Of course, the real Duke Samson is too busy to watch TV (except for the occasional Cowboys game), but he’s the kind of character who could tell a new, amazing story every week. One episode could be about the time a hospital administrator came into Duke’s operating room and said something he shouldn’t have. As the legend goes, Duke stayed cool at the moment. But a little later, in the locker room, he was holding the administrator up by the collar, conversing loudly about the transgression. The administrator, far from being upset over the incident, bragged to people that he’d been set straight by the great Duke Samson.
Another episode could be about the time he came to the rescue of a Turkish dwarf. The patient, a baker from Turkey living in Abilene, Texas, had been diagnosed with an achondroplastic dwarf mutation. He was in for a complicated procedure with his spine. The surgery took a turn for the worse—there was a lot more bleeding than anticipated—before Duke swooped in from nowhere. He told the doctors in the operating room to go to lunch. They protested. No doctor wants to leave a patient midsurgery, especially during a critical phase. But it was Duke. They left and he scrubbed in, and when they came back from the cafeteria, they found the problems rectified and Duke finishing up the operation.
There could be an episode about the time Duke was at the Walter Reed Army Medical Center in Washington, D.C.—he still does a lot of work with the local VA and the one up there—when a special agent, who’d been shot by a sniper, came in. The bullet, fired from above, out of a Soviet Dragunov sniper rifle, went in through the agent’s left eye and out the back of his head. Less than 24 hours after he’d been shot, the agent was stateside, barely alive.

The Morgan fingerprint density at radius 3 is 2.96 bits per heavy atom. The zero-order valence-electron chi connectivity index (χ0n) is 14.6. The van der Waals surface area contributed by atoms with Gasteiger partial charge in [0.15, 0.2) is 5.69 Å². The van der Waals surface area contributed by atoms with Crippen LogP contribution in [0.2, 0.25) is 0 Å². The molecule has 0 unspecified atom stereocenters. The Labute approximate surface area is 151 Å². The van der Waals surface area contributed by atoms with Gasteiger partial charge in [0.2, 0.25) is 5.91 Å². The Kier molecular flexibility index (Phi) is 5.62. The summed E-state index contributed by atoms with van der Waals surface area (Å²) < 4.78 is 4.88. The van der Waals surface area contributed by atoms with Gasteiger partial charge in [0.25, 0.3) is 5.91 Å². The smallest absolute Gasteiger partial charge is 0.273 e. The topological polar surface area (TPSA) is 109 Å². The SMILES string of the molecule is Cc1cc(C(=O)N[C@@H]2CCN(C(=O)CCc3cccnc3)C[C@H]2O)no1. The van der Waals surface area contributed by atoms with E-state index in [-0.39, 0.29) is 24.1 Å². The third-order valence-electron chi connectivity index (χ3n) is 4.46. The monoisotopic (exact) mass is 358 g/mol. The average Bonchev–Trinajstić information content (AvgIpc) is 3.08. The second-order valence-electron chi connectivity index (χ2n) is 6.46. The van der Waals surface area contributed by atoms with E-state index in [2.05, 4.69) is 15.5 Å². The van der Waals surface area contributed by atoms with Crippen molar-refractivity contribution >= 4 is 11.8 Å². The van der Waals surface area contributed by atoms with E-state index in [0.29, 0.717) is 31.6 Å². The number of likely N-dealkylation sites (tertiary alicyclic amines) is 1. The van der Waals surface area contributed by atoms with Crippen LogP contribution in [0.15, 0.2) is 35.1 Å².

“There’s a neurosurgeon downrange, right there,” Duke says. “They get the thing cleaned up, and they get the bleeding stopped. They put a compressive dressing on it, and they put your ass on a plane and you’re at Walter Reed the next afternoon.”
The chances of survival were slim, and managing all of those issues at once—the entrance wound, the torn tissue and splintered bone, the profuse bleeding, the gaping hole in the back of the skull—was just about impossible. Duke didn’t treat the man, and he can’t talk about his patients, but these are things Duke can do. The special agent will probably be blind in both eyes, but he lived. He. Lived.
“He’s gonna walk out of that hospital,” Duke says.
Fear the “Worst Enemy”
In this line of work, there is no margin for error. A slip of 3 millimeters could mean the patient never speaks again. And there are so many precarious obstacles in the brain. A skilled neurosurgeon has to be a little like Indiana Jones, “except Indiana Jones doesn’t know where he’s going,” Duke says.
He can come off as cocky sometimes—“the bravado of a star quarterback or an astronaut,” one co-worker calls it. That’s just confidence, a by-product of the courage required to saw someone’s head open and pry through his brain.